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The calender, amazed to see

His neighbour in such trim,
Laid down his pipe, flew to the gate,

And thus accosted him:

What news? what news! your tidings tell;

Tell me you must and shall
Say wby bare-beaded you are come,

Or why you coine at all?

Now Gilpin had a pleasant wit,

And loved a timely joke! And thus unto the calender

In merry guise he spoke:

I came because your horse would come;

And, if I well forebode,
My hat and wig will soon be here,',

They are upon the road.

The calender, right glad to find

His friend in inerry pin, Returned him not a single word,

But to the house went in;

Whence straight he came with hat and wig;

A wig that flowed bebind,
A hat not much the worse for wear,

Each comely in its kind.

He held them up, and in his turn

Thus showed his ready wit,
My head is twice as big as your's,

They therefore needs must fit.

But let me scrape the dirt away,

That hangs upon your face;
And stop and eat, for well you may

Be in a hungry case,

Said John it is my wedding-day,

And all the world would stare If wife should dine at Edmonton,

And I should dine at Ware.

So turning to his horse, he said,

I am in laste to dine; 'Twas for your pleasure you came bere,

You shall go back for nine.

Ah luckless speech, and bootless boast!

For which he paid full dear; For, w bile he spake, a braying ass

Did sing most loud and clear;

W'bcreat his horse did snort, as he

Had heard a lion roar,
And galloped off with all his might,

As he had done before,

Away went Gilpin, and away

Went Gilpin's hat and wig: He lost them sooner than at first,

For why? - They were too big.

Now mistress Gilpin, when she saw

Her husband posting down Into the country far away,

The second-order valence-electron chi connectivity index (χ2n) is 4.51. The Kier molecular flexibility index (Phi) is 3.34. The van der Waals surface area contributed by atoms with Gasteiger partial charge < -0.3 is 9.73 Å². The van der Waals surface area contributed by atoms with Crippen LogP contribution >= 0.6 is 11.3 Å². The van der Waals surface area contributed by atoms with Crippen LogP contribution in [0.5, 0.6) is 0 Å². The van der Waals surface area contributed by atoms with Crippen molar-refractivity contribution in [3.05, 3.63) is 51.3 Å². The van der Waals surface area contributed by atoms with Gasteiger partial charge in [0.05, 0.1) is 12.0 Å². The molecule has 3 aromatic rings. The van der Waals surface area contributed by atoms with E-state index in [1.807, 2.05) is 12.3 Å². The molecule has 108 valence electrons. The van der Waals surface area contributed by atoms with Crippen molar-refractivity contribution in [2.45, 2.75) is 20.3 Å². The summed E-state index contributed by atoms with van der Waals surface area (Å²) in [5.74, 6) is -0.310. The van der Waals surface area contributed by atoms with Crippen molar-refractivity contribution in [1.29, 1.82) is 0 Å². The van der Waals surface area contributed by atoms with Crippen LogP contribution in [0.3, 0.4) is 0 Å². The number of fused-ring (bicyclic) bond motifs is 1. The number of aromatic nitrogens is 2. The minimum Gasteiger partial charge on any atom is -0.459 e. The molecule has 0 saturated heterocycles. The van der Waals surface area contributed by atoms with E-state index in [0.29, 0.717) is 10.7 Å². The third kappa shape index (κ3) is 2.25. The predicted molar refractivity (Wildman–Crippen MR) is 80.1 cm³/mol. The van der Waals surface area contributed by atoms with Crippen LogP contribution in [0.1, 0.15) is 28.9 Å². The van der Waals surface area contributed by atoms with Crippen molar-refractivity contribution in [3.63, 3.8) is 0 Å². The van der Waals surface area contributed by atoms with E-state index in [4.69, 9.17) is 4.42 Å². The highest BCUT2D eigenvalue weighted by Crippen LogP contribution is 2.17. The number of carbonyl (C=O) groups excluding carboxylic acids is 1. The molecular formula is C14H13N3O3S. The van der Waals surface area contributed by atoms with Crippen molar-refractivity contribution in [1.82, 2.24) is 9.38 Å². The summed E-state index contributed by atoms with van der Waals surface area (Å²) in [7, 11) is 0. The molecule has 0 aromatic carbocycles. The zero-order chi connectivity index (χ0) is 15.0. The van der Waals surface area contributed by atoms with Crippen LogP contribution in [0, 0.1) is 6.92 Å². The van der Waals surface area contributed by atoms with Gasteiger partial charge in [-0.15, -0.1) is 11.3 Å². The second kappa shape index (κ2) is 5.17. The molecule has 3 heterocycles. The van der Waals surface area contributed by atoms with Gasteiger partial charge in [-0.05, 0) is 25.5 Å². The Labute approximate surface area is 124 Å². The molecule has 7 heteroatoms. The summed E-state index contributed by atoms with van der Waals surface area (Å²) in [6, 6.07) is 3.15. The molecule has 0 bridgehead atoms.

She pulled out half a crown;

And thus unto the youth she said,

That drove them to the Bell, This shall be your's when you bring back

My husband safe and well.

The youth did ride, and soon did meet

John coming back amain! Whom in a trice he tried to stop,

By catching at his rein;

But not performing what he meant,

And gladly would have done,
The frighted steed he frighted more,

And made him fasier run.

Away went Gilpin, and away

Went post boy at his heels,
The post-boy's horse right glad to miss

The lumbering of the wheels.

Six gentlemen upon the road

Thus seeing Gilpin fiy, With post-boy scampering in the rear,

They raised the hue and cry:

Stop thief! stop thicf a highwayman!

Not one of them was mute; And all and each that passed that way

Did join in the pursuit.

And now the turnpike gates again

Flew open in short space; The toll-men thinking as before

That Gilpin rode a race.

And so he did, and won it too,

For he got first to town;
Nor stopped till where he had got op

He did again get down.

Now let us sing, long live the king,

And Gilpin, long live he;
And, when he next doth ride abroad,

May I be there to see!

AN EPISTLE.

TO

A PROTESTANT LADY IN FRANCE.

MADAM,

A STRANGER's purpose in these lays
Is to congratulate, and not to praise.
To give the creature her Creator's-due,
Were sin in me, and an offence to you.
From man to man, or ev'n to woman paid,
Praise is the medium of a knavish trade,
A coin by craft for folly's use designed,
Spurious, and only current with the blind.

The path of sorrow, and that path alone, Leads to the land where sorrow is unknown; No traveller ever reached that blest abode, Who found not thorns and briars in his road. The world may dance along the flowery plain, Cheered as they go by many a sprightly strain, Where Nature has her mossy velvet spread, With unshod feet they yet securely tread, Admonished, scorn the caution and the friend, Bent upon pleasure, heedless of its end. But he, who know what human hearts would prove, How slow to learn the dictates of his love, That hard by nature and of stubborn will, A life of ease. would make them harder still,

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